## Question

The random variable *X *is normally distributed with unknown mean \(\mu \) and unknown variance \({\sigma ^2}\) . A random sample of 10 observations on *X *was taken and the following 95 % confidence interval for \(\mu \) was correctly calculated as [4.35, 4.53] .

(a) Calculate an unbiased estimate for

(i) \(\mu \) ,

(ii) \({\sigma ^2}\) .

(b) The value of \(\mu \) is thought to be 4.5, so the following hypotheses are defined.\[{{\text{H}}_0}:\mu = 4.5;{\text{ }}{{\text{H}}_1}:\mu < 4.5\]

(i) Find the *p*-value of the observed sample mean.

(ii) State your conclusion if the significance level is

(a) 1 %,

(b) 10 %.

**Answer/Explanation**

## Markscheme

(a) (i) \(\bar x = \frac{{4.35 + 4.53}}{2} = 4.44\) (estimate of \(\mu \)) **A2**

(ii) Degrees of freedom = 9 *(A1)*

Critical value of *t *= 2.262 *(A1)*

\(2.262 \times \frac{s}{{\sqrt {10} }} = 0.09\) *M1A1*

\(s = 0.12582…\) *(A1)*

\({s^2} = 0.0158\) (estimate of \({\sigma ^2}\)) *A1*

*[8 marks]*

(b) (i) Using *t *test *(M1)*

\(t = \frac{{4.44 – 4.5}}{{\sqrt {\frac{{0.0158}}{{10}}} }} = – 1.50800\) (Accept \( – 1.50946\)) *(A1)*

*p*-value = 0.0829 (Accept 0.0827) *A2*

(ii) (a) Accept \({{\text{H}}_0}\) / Reject \({{\text{H}}_1}\) . *R1*

** **(b) Reject \({{\text{H}}_0}\) / Accept \({{\text{H}}_1}\) .

*R1**[6 marks]*

* *

*Total [14 marks]*

## Examiners report

Most candidates realised that the unbiased estimate of the mean was simply the central point of the confidence interval. Many candidates, however, failed to realise that, because the variance was unknown, the *t*-distribution was used to determine the confidence limits. In (b), although the *p*-value was asked for specifically, some candidates solved the problem correctly by comparing the value of their statistic with the appropriate critical values. This method was given full credit but, of course, marks were lost by their failure to give the *p*-value.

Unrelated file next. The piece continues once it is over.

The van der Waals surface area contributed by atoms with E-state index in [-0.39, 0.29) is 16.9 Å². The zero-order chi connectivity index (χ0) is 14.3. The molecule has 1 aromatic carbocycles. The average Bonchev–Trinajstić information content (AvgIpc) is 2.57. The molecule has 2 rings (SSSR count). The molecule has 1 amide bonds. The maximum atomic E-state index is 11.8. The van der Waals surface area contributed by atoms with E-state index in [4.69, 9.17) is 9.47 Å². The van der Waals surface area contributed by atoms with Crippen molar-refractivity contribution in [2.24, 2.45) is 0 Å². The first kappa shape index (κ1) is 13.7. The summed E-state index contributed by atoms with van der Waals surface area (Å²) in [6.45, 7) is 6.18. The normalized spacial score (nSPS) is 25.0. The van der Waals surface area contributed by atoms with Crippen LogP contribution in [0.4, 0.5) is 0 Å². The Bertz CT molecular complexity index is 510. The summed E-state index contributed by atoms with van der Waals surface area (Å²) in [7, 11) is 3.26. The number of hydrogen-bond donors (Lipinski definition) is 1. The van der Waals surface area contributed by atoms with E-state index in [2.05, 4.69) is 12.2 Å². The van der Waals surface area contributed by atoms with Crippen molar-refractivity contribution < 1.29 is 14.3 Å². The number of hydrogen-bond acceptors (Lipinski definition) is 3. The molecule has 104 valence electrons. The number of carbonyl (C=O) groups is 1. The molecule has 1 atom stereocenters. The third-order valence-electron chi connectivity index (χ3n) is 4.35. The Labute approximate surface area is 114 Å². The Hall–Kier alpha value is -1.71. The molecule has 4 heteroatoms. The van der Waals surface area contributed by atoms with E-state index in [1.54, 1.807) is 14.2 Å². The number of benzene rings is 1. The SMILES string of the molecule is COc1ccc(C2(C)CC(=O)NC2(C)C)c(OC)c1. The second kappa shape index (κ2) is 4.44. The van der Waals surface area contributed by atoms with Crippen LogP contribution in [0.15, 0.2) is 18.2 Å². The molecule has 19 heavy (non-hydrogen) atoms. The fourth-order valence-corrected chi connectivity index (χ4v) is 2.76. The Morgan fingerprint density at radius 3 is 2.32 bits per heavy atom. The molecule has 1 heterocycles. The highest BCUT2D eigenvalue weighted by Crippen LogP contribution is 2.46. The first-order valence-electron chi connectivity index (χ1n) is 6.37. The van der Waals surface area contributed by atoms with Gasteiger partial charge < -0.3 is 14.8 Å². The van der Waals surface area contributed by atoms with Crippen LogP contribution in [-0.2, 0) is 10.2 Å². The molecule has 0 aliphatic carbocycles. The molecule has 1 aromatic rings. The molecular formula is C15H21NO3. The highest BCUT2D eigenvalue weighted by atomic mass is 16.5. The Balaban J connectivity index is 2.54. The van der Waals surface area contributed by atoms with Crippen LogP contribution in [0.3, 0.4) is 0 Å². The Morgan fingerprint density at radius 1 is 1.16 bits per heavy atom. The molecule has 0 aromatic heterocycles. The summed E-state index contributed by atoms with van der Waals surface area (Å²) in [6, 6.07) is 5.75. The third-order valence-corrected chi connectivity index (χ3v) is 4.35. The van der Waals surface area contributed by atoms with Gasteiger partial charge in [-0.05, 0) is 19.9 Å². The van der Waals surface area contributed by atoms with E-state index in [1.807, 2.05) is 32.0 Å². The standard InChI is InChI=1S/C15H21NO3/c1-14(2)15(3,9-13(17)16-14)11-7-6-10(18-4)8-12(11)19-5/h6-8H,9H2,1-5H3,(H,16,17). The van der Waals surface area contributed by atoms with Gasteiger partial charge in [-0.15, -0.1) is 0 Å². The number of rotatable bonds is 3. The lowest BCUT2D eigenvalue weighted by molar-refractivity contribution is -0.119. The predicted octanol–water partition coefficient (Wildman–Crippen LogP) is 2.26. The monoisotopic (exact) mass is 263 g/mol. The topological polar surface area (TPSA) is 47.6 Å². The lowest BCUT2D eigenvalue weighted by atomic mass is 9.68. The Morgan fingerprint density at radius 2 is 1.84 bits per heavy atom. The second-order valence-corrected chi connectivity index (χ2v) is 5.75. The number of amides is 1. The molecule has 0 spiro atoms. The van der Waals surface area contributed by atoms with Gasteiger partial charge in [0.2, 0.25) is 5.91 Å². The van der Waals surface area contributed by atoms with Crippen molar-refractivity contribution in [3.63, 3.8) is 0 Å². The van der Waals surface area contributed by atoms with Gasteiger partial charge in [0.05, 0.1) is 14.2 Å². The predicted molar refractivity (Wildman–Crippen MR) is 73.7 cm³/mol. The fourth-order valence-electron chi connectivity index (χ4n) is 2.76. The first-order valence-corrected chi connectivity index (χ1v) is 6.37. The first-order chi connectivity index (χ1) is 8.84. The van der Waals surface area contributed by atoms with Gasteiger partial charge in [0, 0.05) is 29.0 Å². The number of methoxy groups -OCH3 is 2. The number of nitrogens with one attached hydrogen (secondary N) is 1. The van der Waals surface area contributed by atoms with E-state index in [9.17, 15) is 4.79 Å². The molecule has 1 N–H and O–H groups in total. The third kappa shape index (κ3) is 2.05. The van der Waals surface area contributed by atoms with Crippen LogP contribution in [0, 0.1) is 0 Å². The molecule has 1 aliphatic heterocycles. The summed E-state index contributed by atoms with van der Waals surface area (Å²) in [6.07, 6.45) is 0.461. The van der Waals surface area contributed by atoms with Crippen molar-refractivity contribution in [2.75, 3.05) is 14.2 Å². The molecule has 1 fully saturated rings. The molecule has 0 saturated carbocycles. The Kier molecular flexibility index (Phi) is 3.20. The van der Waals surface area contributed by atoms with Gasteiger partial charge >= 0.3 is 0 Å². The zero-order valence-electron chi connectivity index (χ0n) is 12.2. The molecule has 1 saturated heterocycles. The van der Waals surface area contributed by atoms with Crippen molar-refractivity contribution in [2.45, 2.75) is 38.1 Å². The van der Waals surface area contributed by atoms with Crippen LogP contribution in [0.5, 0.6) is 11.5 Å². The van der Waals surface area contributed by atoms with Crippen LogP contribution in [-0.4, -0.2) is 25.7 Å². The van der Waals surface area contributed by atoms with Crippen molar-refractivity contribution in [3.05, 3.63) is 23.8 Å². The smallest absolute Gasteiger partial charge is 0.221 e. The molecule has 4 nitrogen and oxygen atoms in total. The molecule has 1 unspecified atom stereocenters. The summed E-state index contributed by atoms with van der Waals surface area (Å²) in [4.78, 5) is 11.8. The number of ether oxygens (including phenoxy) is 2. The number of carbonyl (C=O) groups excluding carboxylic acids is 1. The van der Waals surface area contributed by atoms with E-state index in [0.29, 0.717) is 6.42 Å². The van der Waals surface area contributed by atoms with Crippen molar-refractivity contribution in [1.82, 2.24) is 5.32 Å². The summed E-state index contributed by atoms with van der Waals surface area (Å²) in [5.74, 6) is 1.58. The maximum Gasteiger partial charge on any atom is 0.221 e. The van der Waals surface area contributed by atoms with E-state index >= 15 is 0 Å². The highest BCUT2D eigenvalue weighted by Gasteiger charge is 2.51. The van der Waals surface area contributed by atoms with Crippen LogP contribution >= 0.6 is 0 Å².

## Question

(a) After a chemical spillage at sea, a scientist measures the amount, *x* units, of the chemical in the water at 15 randomly chosen sites. The results are summarised in the form \(\sum {x = 18} \) and \(\sum {{x^2} = 28.94} \). Before the spillage occurred the mean level of the chemical in the water was 1.1. Test at the 5 % significance level the hypothesis that there has been an increase in the amount of the chemical in the water.

(b) Six months later the scientist returns and finds that the mean amount of the chemical in the water at the 15 randomly chosen sites is 1.18. Assuming that this sample came from a normal population with variance 0.0256, find a 90 % confidence interval for the mean level of the chemical.

**Answer/Explanation**

## Markscheme

(a) \(\bar x = \frac{{\sum x }}{n} = 1.2\) *(A1)*

\(s_{n – 1}^2 = 0.524 \ldots \) *(A1)*

it is a one tailed test

\({{\text{H}}_0}:\mu = 1.1,{\text{ }}{{\text{H}}_1}:\mu > 1.1\) *A1*

**EITHER**

\(t = \frac{{1.2 – 1.1}}{{\sqrt {\frac{{0.524 \ldots }}{{15}}} }} = 0.535\) *(M1) A1*

\(v = 14\) *(A1)*

\({t_{crit}} = 1.761\) *A1*

since \(0.535 < {t_{crit}}\) we accept \({{\text{H}}_0}\) that there is no increase in the amount of the chemical *R1*

**OR**

\(p = 0.301\) *A4*